185-Year-Old Mt. Vernon Home Rumored to be Part of the Underground Railroad is for Sale [PHOTOS]
Half a mile north of the square in Mt. Vernon, in an otherwise normal-looking neighborhood with normal-looking homes sits a house that looks nothing like those surrounding it. Not only is it unique in its look compared to its neighbors, but the rumors around town are also that it may have played an important role in one of the biggest chapters in American human rights history.
The Robin Hill home was built in 1836 by a man named William Lowry who originally called the "Lowry House," for what I assume are obvious reasons. For reasons that aren't obvious, he changed the name to Robin Hill sometime later. The name remained until 1857 when one of the owners of the Sullivan Grain Company purchased it and renamed it Popcorn Hill for unknown reasons. In 1915, a man by the name of George F. Zimmerman changed the name back to Robin Hill because the yard was full of robins during the springtime, according to the current owner, Brian Alldredge. Now that makes sense.
I first learned about the house when a friend shared the Zillow listing on Facebook recently. Another friend commented on the post asking if this was the house rumored to be part of the Underground Railroad, which piqued my interest. I called the phone number on the listing and spoke with Brian. After introducing myself and telling him I was interested in sharing the home with you, I asked him if there was any truth to the rumor. Brian said he grew up in Mt. Vernon and had heard the same rumors, but to his knowledge, there was no documentation to confirm if it played a role in helping slaves escape the South. That's not uncommon for many of the rumored Railroad stops in the area. It's hard to keep something a secret if you write down where people can find it.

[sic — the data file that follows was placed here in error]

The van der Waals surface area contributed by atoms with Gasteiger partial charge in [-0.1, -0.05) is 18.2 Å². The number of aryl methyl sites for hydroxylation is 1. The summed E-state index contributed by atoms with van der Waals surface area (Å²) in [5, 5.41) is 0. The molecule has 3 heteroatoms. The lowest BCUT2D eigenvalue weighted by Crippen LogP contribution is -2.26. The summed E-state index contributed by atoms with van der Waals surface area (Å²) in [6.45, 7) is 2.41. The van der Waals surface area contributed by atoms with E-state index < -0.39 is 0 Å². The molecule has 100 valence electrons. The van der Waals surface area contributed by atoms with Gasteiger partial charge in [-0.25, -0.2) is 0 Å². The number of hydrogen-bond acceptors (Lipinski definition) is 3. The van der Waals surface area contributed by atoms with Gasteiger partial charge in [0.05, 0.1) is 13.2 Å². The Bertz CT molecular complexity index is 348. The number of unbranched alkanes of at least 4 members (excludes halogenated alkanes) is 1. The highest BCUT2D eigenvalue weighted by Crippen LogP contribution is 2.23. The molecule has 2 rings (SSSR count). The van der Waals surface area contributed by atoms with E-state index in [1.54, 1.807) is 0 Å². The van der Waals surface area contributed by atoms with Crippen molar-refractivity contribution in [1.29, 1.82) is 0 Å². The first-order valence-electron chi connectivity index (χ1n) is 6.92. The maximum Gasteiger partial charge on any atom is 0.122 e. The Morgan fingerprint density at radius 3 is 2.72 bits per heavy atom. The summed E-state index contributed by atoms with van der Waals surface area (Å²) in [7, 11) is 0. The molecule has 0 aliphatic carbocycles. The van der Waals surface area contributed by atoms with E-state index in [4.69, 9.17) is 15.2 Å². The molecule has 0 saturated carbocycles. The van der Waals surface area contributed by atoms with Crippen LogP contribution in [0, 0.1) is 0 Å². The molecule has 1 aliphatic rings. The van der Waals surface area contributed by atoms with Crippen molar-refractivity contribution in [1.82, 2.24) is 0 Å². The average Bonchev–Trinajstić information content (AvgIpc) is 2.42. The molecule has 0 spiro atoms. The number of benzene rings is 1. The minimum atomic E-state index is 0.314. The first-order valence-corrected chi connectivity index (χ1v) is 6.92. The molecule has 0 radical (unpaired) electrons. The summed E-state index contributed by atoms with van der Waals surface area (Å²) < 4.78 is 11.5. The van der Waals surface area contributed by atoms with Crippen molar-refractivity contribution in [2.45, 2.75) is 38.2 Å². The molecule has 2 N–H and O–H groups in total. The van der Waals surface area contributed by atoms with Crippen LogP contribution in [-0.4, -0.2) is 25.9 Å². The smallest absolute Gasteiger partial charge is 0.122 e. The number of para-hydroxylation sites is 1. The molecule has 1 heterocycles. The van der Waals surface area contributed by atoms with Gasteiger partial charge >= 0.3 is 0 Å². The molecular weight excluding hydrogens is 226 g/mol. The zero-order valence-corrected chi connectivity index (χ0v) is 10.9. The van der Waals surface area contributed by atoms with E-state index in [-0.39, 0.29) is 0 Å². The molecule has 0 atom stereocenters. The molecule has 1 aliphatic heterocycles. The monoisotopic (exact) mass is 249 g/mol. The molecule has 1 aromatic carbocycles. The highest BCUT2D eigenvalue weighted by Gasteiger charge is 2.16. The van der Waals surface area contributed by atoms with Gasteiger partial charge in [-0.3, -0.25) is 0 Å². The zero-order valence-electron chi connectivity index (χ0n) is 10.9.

He sent me an e-mail shortly after we spoke that included this little tidbit of info that shows the rumors aren't something new:
In 1938, a book by Frances Cavanah was published titled, 'The Treasures of Belden Place.' She remembered an old house where her best friend had lived, and she had often played there as a little girl. She said, "This house on the Ohio River had once been a station for the Underground Railroad," so she and her friend searched for a secret room where the slaves could hide. Of course, their search was futile, but they enjoyed imagining what might have happened. It was in her adult years that Frances read a great deal about the Underground Railroad and wrote several stories about it. They were combined to form her first book, "The Treasure of Belden Place," which was inspired by Robin Hill and was considered its setting.
Brian also said the house was left unattended for several years until a previous owner decided to pour $700,000 into renovating it between 2001 - 2008. Those renovations included "a new foundation and main support walls, all new floor joist and floors, new roof, new windows, and new drywall."
Let's take a look inside, shall we?